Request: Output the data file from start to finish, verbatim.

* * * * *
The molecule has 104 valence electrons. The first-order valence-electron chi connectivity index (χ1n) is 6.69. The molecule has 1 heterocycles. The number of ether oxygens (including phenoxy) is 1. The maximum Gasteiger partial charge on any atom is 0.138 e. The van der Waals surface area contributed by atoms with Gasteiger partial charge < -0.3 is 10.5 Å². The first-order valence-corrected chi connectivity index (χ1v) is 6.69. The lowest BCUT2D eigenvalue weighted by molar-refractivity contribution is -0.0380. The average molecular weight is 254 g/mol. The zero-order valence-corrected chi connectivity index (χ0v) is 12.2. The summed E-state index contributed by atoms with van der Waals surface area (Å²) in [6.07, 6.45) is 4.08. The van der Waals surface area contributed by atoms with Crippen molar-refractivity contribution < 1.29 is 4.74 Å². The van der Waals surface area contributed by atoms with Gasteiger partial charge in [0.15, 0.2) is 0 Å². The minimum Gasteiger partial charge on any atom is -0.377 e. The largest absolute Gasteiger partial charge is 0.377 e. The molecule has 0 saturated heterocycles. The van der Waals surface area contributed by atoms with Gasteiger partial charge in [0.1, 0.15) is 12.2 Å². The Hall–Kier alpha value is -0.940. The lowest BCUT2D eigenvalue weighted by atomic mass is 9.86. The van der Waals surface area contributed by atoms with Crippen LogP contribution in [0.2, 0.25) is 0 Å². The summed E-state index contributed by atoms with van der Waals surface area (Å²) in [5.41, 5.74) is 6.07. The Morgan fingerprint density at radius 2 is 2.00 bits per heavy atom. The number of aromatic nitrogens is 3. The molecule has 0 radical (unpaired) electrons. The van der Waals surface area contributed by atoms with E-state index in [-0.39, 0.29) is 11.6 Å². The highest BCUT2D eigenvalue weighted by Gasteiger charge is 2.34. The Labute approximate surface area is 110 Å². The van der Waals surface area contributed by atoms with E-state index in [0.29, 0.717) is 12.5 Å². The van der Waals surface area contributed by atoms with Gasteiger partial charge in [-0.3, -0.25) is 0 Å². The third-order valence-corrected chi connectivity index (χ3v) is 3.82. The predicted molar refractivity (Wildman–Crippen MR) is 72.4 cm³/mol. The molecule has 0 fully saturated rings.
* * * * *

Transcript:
The molecule has 104 valence electrons. The first-order valence-electron chi connectivity index (χ1n) is 6.69. The molecule has 1 heterocycles. The number of ether oxygens (including phenoxy) is 1. The maximum Gasteiger partial charge on any atom is 0.138 e. The van der Waals surface area contributed by atoms with Gasteiger partial charge < -0.3 is 10.5 Å². The first-order valence-corrected chi connectivity index (χ1v) is 6.69. The lowest BCUT2D eigenvalue weighted by molar-refractivity contribution is -0.0380. The average molecular weight is 254 g/mol. The zero-order valence-corrected chi connectivity index (χ0v) is 12.2. The summed E-state index contributed by atoms with van der Waals surface area (Å²) in [6.07, 6.45) is 4.08. The van der Waals surface area contributed by atoms with Crippen molar-refractivity contribution < 1.29 is 4.74 Å². The van der Waals surface area contributed by atoms with Gasteiger partial charge in [0.15, 0.2) is 0 Å². The minimum Gasteiger partial charge on any atom is -0.377 e. The largest absolute Gasteiger partial charge is 0.377 e. The molecule has 0 saturated heterocycles. The van der Waals surface area contributed by atoms with Gasteiger partial charge in [0.1, 0.15) is 12.2 Å². The Hall–Kier alpha value is -0.940. The lowest BCUT2D eigenvalue weighted by atomic mass is 9.86. The van der Waals surface area contributed by atoms with Crippen LogP contribution in [0.2, 0.25) is 0 Å². The summed E-state index contributed by atoms with van der Waals surface area (Å²) in [5.41, 5.74) is 6.07. The Morgan fingerprint density at radius 2 is 2.00 bits per heavy atom. The number of aromatic nitrogens is 3. The molecule has 0 radical (unpaired) electrons. The van der Waals surface area contributed by atoms with E-state index in [-0.39, 0.29) is 11.6 Å². The highest BCUT2D eigenvalue weighted by Gasteiger charge is 2.34. The Labute approximate surface area is 110 Å². The van der Waals surface area contributed by atoms with E-state index in [0.29, 0.717) is 12.5 Å². The van der Waals surface area contributed by atoms with Gasteiger partial charge in [-0.3, -0.25) is 0 Å². The third-order valence-corrected chi connectivity index (χ3v) is 3.82. The predicted molar refractivity (Wildman–Crippen MR) is 72.4 cm³/mol. The molecule has 0 fully saturated rings.